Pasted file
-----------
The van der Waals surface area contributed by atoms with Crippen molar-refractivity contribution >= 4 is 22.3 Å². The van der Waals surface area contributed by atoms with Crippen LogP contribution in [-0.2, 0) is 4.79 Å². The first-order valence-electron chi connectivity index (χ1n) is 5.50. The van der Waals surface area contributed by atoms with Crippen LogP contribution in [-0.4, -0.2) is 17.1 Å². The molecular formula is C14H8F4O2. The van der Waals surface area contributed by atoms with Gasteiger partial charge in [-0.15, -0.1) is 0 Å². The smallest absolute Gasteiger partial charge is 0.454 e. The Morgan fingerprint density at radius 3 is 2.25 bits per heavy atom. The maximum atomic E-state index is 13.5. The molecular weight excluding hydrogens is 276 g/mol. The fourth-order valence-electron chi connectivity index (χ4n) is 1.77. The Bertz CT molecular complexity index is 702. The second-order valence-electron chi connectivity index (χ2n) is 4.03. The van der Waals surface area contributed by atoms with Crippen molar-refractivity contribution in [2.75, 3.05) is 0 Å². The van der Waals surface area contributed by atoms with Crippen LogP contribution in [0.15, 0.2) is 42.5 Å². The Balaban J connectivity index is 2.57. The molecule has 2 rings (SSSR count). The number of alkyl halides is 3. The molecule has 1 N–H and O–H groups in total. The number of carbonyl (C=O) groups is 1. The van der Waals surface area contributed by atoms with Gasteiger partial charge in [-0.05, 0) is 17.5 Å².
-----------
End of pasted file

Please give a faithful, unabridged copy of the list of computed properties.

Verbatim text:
The van der Waals surface area contributed by atoms with Crippen molar-refractivity contribution >= 4 is 22.3 Å². The van der Waals surface area contributed by atoms with Crippen LogP contribution in [-0.2, 0) is 4.79 Å². The first-order valence-electron chi connectivity index (χ1n) is 5.50. The van der Waals surface area contributed by atoms with Crippen LogP contribution in [-0.4, -0.2) is 17.1 Å². The molecular formula is C14H8F4O2. The van der Waals surface area contributed by atoms with Gasteiger partial charge in [-0.15, -0.1) is 0 Å². The smallest absolute Gasteiger partial charge is 0.454 e. The Morgan fingerprint density at radius 3 is 2.25 bits per heavy atom. The maximum atomic E-state index is 13.5. The molecular weight excluding hydrogens is 276 g/mol. The fourth-order valence-electron chi connectivity index (χ4n) is 1.77. The Bertz CT molecular complexity index is 702. The second-order valence-electron chi connectivity index (χ2n) is 4.03. The van der Waals surface area contributed by atoms with Crippen molar-refractivity contribution in [2.75, 3.05) is 0 Å². The van der Waals surface area contributed by atoms with Crippen LogP contribution in [0.15, 0.2) is 42.5 Å². The Balaban J connectivity index is 2.57. The molecule has 2 rings (SSSR count). The number of alkyl halides is 3. The molecule has 1 N–H and O–H groups in total. The number of carbonyl (C=O) groups is 1. The van der Waals surface area contributed by atoms with Gasteiger partial charge in [-0.05, 0) is 17.5 Å².